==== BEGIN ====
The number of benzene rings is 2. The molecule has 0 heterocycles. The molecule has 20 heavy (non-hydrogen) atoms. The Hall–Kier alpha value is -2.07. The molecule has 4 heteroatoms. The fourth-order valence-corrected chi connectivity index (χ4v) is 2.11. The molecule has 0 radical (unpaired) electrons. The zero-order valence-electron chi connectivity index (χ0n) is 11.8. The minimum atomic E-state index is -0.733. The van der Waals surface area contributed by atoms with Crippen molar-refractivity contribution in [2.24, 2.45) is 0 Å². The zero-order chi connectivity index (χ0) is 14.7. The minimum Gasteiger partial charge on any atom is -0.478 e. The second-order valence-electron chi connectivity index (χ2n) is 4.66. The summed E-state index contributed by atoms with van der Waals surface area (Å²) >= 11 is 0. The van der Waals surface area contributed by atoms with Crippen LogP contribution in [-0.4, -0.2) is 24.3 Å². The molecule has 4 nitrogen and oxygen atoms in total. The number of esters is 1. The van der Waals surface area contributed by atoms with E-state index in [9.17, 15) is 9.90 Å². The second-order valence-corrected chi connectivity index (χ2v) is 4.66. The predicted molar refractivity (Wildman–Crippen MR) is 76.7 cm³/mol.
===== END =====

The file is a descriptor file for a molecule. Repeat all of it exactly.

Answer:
The number of benzene rings is 2. The molecule has 0 heterocycles. The molecule has 20 heavy (non-hydrogen) atoms. The Hall–Kier alpha value is -2.07. The molecule has 4 heteroatoms. The fourth-order valence-corrected chi connectivity index (χ4v) is 2.11. The molecule has 0 radical (unpaired) electrons. The zero-order valence-electron chi connectivity index (χ0n) is 11.8. The minimum atomic E-state index is -0.733. The van der Waals surface area contributed by atoms with Crippen molar-refractivity contribution in [2.24, 2.45) is 0 Å². The zero-order chi connectivity index (χ0) is 14.7. The minimum Gasteiger partial charge on any atom is -0.478 e. The second-order valence-electron chi connectivity index (χ2n) is 4.66. The summed E-state index contributed by atoms with van der Waals surface area (Å²) >= 11 is 0. The van der Waals surface area contributed by atoms with Crippen LogP contribution in [-0.4, -0.2) is 24.3 Å². The molecule has 4 nitrogen and oxygen atoms in total. The number of esters is 1. The van der Waals surface area contributed by atoms with E-state index in [9.17, 15) is 9.90 Å². The second-order valence-corrected chi connectivity index (χ2v) is 4.66. The predicted molar refractivity (Wildman–Crippen MR) is 76.7 cm³/mol.